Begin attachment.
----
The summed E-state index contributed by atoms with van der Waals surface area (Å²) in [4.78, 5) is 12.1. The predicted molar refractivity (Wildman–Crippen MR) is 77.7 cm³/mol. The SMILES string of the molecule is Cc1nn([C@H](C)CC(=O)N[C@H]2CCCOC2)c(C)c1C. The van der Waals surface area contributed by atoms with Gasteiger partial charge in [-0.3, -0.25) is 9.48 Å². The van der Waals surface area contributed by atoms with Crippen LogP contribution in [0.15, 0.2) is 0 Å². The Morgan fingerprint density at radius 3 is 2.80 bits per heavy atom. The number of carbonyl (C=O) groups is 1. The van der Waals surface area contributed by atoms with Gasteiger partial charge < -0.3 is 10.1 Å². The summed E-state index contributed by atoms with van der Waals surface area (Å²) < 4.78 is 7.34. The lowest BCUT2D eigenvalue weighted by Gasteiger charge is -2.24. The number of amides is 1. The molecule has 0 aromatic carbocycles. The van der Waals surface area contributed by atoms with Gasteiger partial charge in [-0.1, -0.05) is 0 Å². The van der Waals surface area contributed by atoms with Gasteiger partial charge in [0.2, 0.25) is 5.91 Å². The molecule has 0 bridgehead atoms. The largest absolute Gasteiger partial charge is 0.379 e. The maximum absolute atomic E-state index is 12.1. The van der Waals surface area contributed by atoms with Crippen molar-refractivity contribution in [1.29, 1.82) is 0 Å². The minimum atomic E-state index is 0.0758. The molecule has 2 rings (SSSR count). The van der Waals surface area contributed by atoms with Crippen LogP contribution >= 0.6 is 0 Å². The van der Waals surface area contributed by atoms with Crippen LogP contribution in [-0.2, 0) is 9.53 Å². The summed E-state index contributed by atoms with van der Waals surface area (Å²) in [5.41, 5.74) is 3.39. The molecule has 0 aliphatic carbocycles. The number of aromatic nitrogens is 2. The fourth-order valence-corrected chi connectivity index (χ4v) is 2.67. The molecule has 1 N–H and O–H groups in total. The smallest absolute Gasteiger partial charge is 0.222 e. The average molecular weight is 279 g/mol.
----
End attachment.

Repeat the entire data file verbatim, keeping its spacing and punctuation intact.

The summed E-state index contributed by atoms with van der Waals surface area (Å²) in [4.78, 5) is 12.1. The predicted molar refractivity (Wildman–Crippen MR) is 77.7 cm³/mol. The SMILES string of the molecule is Cc1nn([C@H](C)CC(=O)N[C@H]2CCCOC2)c(C)c1C. The van der Waals surface area contributed by atoms with Gasteiger partial charge in [-0.3, -0.25) is 9.48 Å². The van der Waals surface area contributed by atoms with Crippen LogP contribution in [0.15, 0.2) is 0 Å². The Morgan fingerprint density at radius 3 is 2.80 bits per heavy atom. The number of carbonyl (C=O) groups is 1. The van der Waals surface area contributed by atoms with Gasteiger partial charge < -0.3 is 10.1 Å². The summed E-state index contributed by atoms with van der Waals surface area (Å²) < 4.78 is 7.34. The lowest BCUT2D eigenvalue weighted by Gasteiger charge is -2.24. The number of amides is 1. The molecule has 0 aromatic carbocycles. The van der Waals surface area contributed by atoms with Gasteiger partial charge in [-0.1, -0.05) is 0 Å². The van der Waals surface area contributed by atoms with Gasteiger partial charge in [0.2, 0.25) is 5.91 Å². The molecule has 0 bridgehead atoms. The largest absolute Gasteiger partial charge is 0.379 e. The maximum absolute atomic E-state index is 12.1. The van der Waals surface area contributed by atoms with Crippen molar-refractivity contribution in [1.29, 1.82) is 0 Å². The minimum atomic E-state index is 0.0758. The molecule has 2 rings (SSSR count). The van der Waals surface area contributed by atoms with Crippen LogP contribution >= 0.6 is 0 Å². The van der Waals surface area contributed by atoms with Crippen LogP contribution in [-0.2, 0) is 9.53 Å². The summed E-state index contributed by atoms with van der Waals surface area (Å²) in [5.41, 5.74) is 3.39. The molecule has 0 aliphatic carbocycles. The number of aromatic nitrogens is 2. The fourth-order valence-corrected chi connectivity index (χ4v) is 2.67. The molecule has 1 N–H and O–H groups in total. The smallest absolute Gasteiger partial charge is 0.222 e. The average molecular weight is 279 g/mol.